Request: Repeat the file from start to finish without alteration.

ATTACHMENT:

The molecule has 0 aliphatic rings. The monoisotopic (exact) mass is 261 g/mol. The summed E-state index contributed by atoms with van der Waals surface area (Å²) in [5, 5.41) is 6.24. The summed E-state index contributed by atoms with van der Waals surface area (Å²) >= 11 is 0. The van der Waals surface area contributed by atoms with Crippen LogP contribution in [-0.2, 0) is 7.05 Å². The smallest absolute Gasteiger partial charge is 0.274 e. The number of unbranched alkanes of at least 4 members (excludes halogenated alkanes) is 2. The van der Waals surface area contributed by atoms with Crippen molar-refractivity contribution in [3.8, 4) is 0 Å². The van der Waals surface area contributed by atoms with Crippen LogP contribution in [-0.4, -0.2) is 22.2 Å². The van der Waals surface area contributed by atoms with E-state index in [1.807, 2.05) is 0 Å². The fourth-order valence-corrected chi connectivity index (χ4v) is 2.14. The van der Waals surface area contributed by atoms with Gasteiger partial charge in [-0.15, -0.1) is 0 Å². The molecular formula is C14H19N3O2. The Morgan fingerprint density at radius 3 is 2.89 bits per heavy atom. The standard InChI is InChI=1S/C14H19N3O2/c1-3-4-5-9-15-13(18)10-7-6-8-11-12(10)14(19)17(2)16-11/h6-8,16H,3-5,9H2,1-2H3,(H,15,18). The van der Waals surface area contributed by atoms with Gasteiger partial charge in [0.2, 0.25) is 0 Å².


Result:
The molecule has 0 aliphatic rings. The monoisotopic (exact) mass is 261 g/mol. The summed E-state index contributed by atoms with van der Waals surface area (Å²) in [5, 5.41) is 6.24. The summed E-state index contributed by atoms with van der Waals surface area (Å²) >= 11 is 0. The van der Waals surface area contributed by atoms with Crippen LogP contribution in [-0.2, 0) is 7.05 Å². The smallest absolute Gasteiger partial charge is 0.274 e. The number of unbranched alkanes of at least 4 members (excludes halogenated alkanes) is 2. The van der Waals surface area contributed by atoms with Crippen molar-refractivity contribution in [3.8, 4) is 0 Å². The van der Waals surface area contributed by atoms with Crippen LogP contribution in [-0.4, -0.2) is 22.2 Å². The van der Waals surface area contributed by atoms with E-state index in [1.807, 2.05) is 0 Å². The fourth-order valence-corrected chi connectivity index (χ4v) is 2.14. The van der Waals surface area contributed by atoms with Gasteiger partial charge in [-0.15, -0.1) is 0 Å². The molecular formula is C14H19N3O2. The Morgan fingerprint density at radius 3 is 2.89 bits per heavy atom. The standard InChI is InChI=1S/C14H19N3O2/c1-3-4-5-9-15-13(18)10-7-6-8-11-12(10)14(19)17(2)16-11/h6-8,16H,3-5,9H2,1-2H3,(H,15,18). The van der Waals surface area contributed by atoms with Gasteiger partial charge in [0.2, 0.25) is 0 Å².